While there is quite strong support to view autism as a neurodevelopmental disorder, the precise mechanisms that underlie this spectrum remain elusive. A research group from the University of California at Davis previously found evidence for autism specific antibodies that were able to recognize fetal proteins. They now turn to the specific targets or antigens for these antibodies that may be present in the developing brain.
Subjects for this study came from the Childhood Autism Risks from Genetics and Environment study (CHARGE). A total of 246 children with an autistic spectrum disorder (ASD) were compared to 149 typically developing controls. Maternal blood samples were taken and used to react with fetal rhesus macaque brain tissue. The authors employed a proteomic antigen identification procedure using tandem mass spectrometry with confirmatory results from western blot analysis.
Results revealed a significantly increased risk of offspring autism related to maternal reactivity to any of implicated antigens either alone or in combination. Reactivity to two or more of the target proteins was found in 23% of mothers of autistic children versus only 1% of non-autistic children. The researchers found 7 primary antigen targets for the maternal antibodies, namely lactate dehydrogenase A and B (LDH), cypin, stress-induced phosphoprotein 1 (STIP1), collapsin response mediator proteins 1 and 2 (CRMP1, CRMP2), and Y-box-binding protein. The particular antigens are known to be important in neuronal development and cell migration. There was some evidence that maternal reactivity to these antigens was particularly related to stereotypical behaviors.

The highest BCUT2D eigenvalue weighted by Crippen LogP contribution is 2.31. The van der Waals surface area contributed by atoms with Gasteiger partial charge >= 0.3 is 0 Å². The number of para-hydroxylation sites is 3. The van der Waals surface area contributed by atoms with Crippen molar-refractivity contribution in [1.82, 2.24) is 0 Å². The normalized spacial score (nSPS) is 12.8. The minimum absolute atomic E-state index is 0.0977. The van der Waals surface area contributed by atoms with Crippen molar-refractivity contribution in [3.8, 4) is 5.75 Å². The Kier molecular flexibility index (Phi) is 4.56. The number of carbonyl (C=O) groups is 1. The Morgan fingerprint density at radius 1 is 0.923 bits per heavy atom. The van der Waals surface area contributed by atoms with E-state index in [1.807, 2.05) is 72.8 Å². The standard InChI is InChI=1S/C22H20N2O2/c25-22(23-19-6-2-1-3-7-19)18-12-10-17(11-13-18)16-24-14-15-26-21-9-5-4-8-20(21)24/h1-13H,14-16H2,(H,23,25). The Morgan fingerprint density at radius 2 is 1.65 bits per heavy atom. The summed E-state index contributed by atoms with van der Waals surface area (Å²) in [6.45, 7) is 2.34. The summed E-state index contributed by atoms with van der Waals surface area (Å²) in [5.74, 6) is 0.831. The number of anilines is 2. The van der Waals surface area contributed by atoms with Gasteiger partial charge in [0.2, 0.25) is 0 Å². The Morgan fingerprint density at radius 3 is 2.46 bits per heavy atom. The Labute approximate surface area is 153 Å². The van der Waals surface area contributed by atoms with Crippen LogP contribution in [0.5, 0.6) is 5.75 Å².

The authors concluded that these particular antigens may be the targets of maternal antibodies that lead to abnormal neurodevelopment during gestation. Reactivity to these fetal proteins, they speculated, could be a potential biomarker for autism.
This study adds to the growing evidence suggesting that the mechanism behind at least some cases of autistic spectrum disorders relates to maternal immune dysregulation that results in disruption of neuronal development and migration in the fetal brain. It is worth noting, however, that maternal antibody reactivity was not found in the majority of ASD cases.
Braunschweig D, et al. (2013). Autism-specific maternal autoantibodies recognize critical proteins in developing brain. Trans Psychiatry 3:e277.